More than a Statistic

(To keep this dear friend and CiH woman anonymous, we’ll use the name Sarah as a replacement for her real name) Sarah has been shyly asking to talk to me after each training class. We’ve missed each other with timing the past few times we’ve tried to chat.  I asked Sarah if she wanted to meet today after class because I could tell that the topic of discussion was really getting at her. Perhaps it was an issue with another woman in the community or a question about our products. Little did I know just what conversation I was going to step into.

Sarah has been coming to class much later than the other women. She comes in quietly, shakes everyone’s hand as customary, takes her seat and gives no excuse for her tardiness. To be grossly honest, I was getting a bit frustrated that she didn’t place the group as a priority like the rest of the women.

So she starts off our conversation with “I’m sorry I have been coming late.” As a group we have an openness policy where any offenses we make to the group must be covered with an apology to every group member. So this seemed like protocol. I forgave her and got ready to leave.

But wait. Sarah shares that her husband has been ill. Malaria, my first thought? Before I ask she shares, “and it’s not malaria.” The local clinic in Ng’ombe, serving over 80,000 people, has stopped doing many of the necessary tests to determine life-threatening diseases, most likely due to cut funding and understaffing. So Sarah and her husband have been to 4 different hospitals and clinics seeking answers.

Her eyes glassy, her voice soft and shaky, “He has HIV.” My heart falls out of my chest, my mind racing. Before I can think of any questions to ask, Sarah’s face lights up for a fleeting moment when she shares the great news that her 2 young children tested negative, and she too. But I could see the devastation remaining in her eyes. The heartbreak. The death sentence. The love of her life slipping through her fingers.

Sarah’s husband has been “sick” for over a month, bed ridden, losing weight rapidly. He can’t walk for more than 5-10 minutes without becoming extremely exhausted. His body is deteriorating. So what does this have to do with Sarah being late? Sarah is pouring out all of her love for this man. She comes late because she’s with him, taking care of him every second of the day, but prepares a big meal, serves it to him and instructs him to rest for the one hour she can get away to come to class for encouragement and training. Sacrifice at the deepest level. Sarah fears that her husband won’t keep enough weight to return to work. She looks at their money, dwindling rapidly without his paychecks to rely on.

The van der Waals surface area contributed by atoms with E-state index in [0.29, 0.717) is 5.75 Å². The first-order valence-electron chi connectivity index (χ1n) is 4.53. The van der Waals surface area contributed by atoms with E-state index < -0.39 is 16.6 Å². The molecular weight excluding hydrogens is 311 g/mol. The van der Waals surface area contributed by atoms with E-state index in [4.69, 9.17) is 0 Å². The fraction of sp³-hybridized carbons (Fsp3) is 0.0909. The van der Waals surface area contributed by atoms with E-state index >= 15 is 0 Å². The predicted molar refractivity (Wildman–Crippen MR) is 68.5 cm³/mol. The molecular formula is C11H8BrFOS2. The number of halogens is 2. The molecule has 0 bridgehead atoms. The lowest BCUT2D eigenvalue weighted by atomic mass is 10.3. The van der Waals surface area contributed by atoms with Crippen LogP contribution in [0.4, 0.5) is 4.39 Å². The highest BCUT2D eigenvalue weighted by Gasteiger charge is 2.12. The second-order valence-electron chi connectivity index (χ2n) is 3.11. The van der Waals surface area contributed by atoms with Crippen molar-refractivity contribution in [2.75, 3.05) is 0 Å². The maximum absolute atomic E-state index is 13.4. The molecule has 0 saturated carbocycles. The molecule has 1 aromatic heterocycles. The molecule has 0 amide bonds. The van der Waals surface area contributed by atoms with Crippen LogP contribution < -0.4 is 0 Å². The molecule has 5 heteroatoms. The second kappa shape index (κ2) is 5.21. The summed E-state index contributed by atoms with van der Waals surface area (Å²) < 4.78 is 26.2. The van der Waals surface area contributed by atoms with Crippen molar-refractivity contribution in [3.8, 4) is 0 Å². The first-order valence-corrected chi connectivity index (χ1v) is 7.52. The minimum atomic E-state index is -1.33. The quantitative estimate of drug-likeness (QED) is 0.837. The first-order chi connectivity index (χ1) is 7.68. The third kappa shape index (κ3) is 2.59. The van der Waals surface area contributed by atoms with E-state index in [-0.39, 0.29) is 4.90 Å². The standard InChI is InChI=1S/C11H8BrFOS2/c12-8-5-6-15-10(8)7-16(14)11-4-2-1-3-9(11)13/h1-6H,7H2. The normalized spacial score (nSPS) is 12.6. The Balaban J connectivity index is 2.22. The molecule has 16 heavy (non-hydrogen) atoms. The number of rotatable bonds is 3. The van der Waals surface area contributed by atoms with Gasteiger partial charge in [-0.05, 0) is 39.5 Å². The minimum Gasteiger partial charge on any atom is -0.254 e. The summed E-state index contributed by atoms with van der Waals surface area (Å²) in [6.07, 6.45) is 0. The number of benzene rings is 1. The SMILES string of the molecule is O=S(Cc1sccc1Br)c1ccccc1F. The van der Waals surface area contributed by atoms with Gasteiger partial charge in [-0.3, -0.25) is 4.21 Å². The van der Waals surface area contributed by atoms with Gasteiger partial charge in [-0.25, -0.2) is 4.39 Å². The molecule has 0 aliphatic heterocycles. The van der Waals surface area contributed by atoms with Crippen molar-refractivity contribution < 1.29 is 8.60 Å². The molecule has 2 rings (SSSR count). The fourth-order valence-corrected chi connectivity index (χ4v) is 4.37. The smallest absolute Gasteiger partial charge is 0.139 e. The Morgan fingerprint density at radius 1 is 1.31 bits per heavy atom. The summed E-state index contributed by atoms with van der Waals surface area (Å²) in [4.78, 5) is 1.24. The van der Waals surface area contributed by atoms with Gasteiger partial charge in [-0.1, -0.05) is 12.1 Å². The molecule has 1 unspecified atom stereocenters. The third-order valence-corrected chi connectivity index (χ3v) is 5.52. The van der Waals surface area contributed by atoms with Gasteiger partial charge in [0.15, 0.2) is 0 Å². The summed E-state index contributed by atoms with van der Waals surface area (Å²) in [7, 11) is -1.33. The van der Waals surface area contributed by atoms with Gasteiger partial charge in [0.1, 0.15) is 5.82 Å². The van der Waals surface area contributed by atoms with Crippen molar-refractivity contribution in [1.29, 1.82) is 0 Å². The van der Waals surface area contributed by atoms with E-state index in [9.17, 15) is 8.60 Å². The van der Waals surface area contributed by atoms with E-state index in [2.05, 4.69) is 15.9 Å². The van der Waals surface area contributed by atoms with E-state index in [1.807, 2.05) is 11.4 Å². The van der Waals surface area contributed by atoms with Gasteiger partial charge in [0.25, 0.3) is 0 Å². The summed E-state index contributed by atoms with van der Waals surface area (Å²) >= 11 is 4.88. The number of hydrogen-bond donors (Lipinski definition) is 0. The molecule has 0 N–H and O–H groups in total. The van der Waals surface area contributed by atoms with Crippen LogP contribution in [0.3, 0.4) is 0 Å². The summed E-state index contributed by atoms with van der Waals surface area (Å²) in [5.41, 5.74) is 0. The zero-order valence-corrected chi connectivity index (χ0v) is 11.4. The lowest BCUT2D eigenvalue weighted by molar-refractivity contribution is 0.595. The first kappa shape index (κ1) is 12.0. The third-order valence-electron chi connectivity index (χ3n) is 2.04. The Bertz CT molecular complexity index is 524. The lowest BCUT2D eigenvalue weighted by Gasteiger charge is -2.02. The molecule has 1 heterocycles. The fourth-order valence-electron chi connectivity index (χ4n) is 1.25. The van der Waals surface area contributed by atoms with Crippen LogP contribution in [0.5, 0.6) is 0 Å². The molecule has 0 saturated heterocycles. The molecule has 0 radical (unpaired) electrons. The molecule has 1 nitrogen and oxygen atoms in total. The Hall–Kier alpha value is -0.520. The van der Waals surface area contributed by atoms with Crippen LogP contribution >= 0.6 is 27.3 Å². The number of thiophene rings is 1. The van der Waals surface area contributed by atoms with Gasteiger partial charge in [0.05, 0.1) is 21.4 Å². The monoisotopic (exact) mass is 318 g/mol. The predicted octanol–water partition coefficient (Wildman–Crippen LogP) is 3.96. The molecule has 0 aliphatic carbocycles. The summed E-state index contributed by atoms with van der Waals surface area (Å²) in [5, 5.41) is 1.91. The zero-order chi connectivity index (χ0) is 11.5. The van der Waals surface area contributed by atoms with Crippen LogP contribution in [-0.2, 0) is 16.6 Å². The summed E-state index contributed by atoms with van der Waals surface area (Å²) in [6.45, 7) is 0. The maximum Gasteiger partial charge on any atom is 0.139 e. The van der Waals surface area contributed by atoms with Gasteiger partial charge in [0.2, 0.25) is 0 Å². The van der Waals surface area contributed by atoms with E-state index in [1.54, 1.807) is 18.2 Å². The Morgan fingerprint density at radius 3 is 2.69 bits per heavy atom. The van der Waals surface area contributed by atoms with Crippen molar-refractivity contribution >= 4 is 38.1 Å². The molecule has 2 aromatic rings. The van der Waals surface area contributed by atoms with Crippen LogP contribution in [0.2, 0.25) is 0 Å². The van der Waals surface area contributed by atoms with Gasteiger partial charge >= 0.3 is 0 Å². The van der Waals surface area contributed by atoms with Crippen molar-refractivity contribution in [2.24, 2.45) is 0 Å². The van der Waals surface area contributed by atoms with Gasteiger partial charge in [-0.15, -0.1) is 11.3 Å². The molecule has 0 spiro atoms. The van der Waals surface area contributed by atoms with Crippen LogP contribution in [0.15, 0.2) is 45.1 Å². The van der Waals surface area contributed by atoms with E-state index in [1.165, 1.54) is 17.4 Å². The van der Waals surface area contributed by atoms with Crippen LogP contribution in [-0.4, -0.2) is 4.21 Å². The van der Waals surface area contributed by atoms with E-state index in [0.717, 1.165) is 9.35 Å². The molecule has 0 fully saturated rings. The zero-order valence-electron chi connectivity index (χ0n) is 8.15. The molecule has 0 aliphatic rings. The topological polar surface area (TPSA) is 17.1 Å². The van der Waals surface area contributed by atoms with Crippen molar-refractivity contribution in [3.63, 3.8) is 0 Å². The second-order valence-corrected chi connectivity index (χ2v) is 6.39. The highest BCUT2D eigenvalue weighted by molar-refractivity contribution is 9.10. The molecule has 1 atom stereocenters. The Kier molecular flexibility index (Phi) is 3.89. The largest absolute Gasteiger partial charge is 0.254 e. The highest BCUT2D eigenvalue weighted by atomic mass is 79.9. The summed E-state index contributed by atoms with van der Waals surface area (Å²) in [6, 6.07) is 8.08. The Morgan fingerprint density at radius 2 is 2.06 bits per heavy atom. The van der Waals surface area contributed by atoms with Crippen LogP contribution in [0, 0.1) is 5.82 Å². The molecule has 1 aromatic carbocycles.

Just months ago Sarah saw Clothed in Hope as a hobby since her husband was a successful bread-winner for their family. Now she clings to the group for community, for love, for income, though no other group members know about her husband yet. To us she’s seemed irresponsibly late. But now to me she seems like a hero. A woman facing the unimaginable, watching her young husband fade before her eyes to the disease of which no one knows much of anything. Choosing love, clinging to hope.

As of 2011, 13% of Zambian adults are living with HIV/AIDS. That’s 800,000 people. And 31,000 people died from this monster in 2011. And Zambia ranks 6 in world for Adult Prevalence Rates according to the CIA Factbook.

But all of this seems to change when it’s our best friend’s husband. When the pain expressed through her eyes shatters me to the core. When we try to conjure up hopeful solutions, but know deep down what’s ahead.

Sarah didn’t ask for money for those expensive pills to keep symptoms down. She didn’t say she’s quitting the group. She just said that she’s more dedicated to this group than ever before. And that her only wish for her husband is to somehow provide him with enough protein to have strength to endure the day.

Sarah’s husband is dying to HIV/AIDS. Sarah’s husband hasn’t told anyone because he’s waiting to find out how long he has to live, a test that will come back tomorrow. He’s afraid. She’s heartbroken. We’re heartbroken.

Sarah, her husband, and her 2 young children would greatly appreciate your thoughts and prayers. And if you feel so inclined, we would gladly accept any donations to provide her husband with the protein he needs to keep muscle on his body. 100% of donations in the next week will go to her husband for food and medical bills. We believe in development, but we also believe in loving those in need. Sarah’s husband needs our help.

With Chikondi, Amy